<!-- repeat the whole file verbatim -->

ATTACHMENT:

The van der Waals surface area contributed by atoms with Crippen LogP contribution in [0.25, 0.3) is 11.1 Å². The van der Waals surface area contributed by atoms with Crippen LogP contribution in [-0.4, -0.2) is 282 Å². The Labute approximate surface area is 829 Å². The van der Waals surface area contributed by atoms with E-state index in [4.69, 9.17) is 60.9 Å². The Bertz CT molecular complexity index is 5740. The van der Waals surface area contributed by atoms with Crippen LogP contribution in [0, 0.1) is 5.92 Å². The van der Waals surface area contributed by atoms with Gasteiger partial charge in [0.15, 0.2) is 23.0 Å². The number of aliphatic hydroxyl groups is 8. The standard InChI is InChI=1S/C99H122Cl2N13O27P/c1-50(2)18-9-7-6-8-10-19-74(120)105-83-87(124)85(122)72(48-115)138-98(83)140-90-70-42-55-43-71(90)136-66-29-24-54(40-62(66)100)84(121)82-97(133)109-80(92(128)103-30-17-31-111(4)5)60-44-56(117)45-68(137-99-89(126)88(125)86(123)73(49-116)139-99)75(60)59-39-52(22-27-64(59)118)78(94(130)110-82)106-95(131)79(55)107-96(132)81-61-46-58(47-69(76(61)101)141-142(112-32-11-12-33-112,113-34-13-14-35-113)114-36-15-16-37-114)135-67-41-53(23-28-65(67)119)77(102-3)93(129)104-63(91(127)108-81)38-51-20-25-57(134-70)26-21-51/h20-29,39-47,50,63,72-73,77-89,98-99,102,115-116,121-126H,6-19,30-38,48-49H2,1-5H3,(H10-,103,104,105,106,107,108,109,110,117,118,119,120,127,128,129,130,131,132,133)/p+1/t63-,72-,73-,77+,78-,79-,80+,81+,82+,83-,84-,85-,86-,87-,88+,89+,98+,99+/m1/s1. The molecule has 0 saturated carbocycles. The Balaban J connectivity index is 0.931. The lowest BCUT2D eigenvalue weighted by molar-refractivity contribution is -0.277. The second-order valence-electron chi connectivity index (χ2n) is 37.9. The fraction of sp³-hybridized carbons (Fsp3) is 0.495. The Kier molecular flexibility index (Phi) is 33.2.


The van der Waals surface area contributed by atoms with Crippen LogP contribution in [0.25, 0.3) is 11.1 Å². The van der Waals surface area contributed by atoms with Crippen LogP contribution in [-0.4, -0.2) is 282 Å². The Labute approximate surface area is 829 Å². The van der Waals surface area contributed by atoms with E-state index in [4.69, 9.17) is 60.9 Å². The Bertz CT molecular complexity index is 5740. The van der Waals surface area contributed by atoms with Crippen LogP contribution in [0, 0.1) is 5.92 Å². The van der Waals surface area contributed by atoms with Gasteiger partial charge in [0.15, 0.2) is 23.0 Å². The number of aliphatic hydroxyl groups is 8. The standard InChI is InChI=1S/C99H122Cl2N13O27P/c1-50(2)18-9-7-6-8-10-19-74(120)105-83-87(124)85(122)72(48-115)138-98(83)140-90-70-42-55-43-71(90)136-66-29-24-54(40-62(66)100)84(121)82-97(133)109-80(92(128)103-30-17-31-111(4)5)60-44-56(117)45-68(137-99-89(126)88(125)86(123)73(49-116)139-99)75(60)59-39-52(22-27-64(59)118)78(94(130)110-82)106-95(131)79(55)107-96(132)81-61-46-58(47-69(76(61)101)141-142(112-32-11-12-33-112,113-34-13-14-35-113)114-36-15-16-37-114)135-67-41-53(23-28-65(67)119)77(102-3)93(129)104-63(91(127)108-81)38-51-20-25-57(134-70)26-21-51/h20-29,39-47,50,63,72-73,77-89,98-99,102,115-116,121-126H,6-19,30-38,48-49H2,1-5H3,(H10-,103,104,105,106,107,108,109,110,117,118,119,120,127,128,129,130,131,132,133)/p+1/t63-,72-,73-,77+,78-,79-,80+,81+,82+,83-,84-,85-,86-,87-,88+,89+,98+,99+/m1/s1. The molecule has 0 saturated carbocycles. The Balaban J connectivity index is 0.931. The lowest BCUT2D eigenvalue weighted by molar-refractivity contribution is -0.277. The second-order valence-electron chi connectivity index (χ2n) is 37.9. The fraction of sp³-hybridized carbons (Fsp3) is 0.495. The Kier molecular flexibility index (Phi) is 33.2.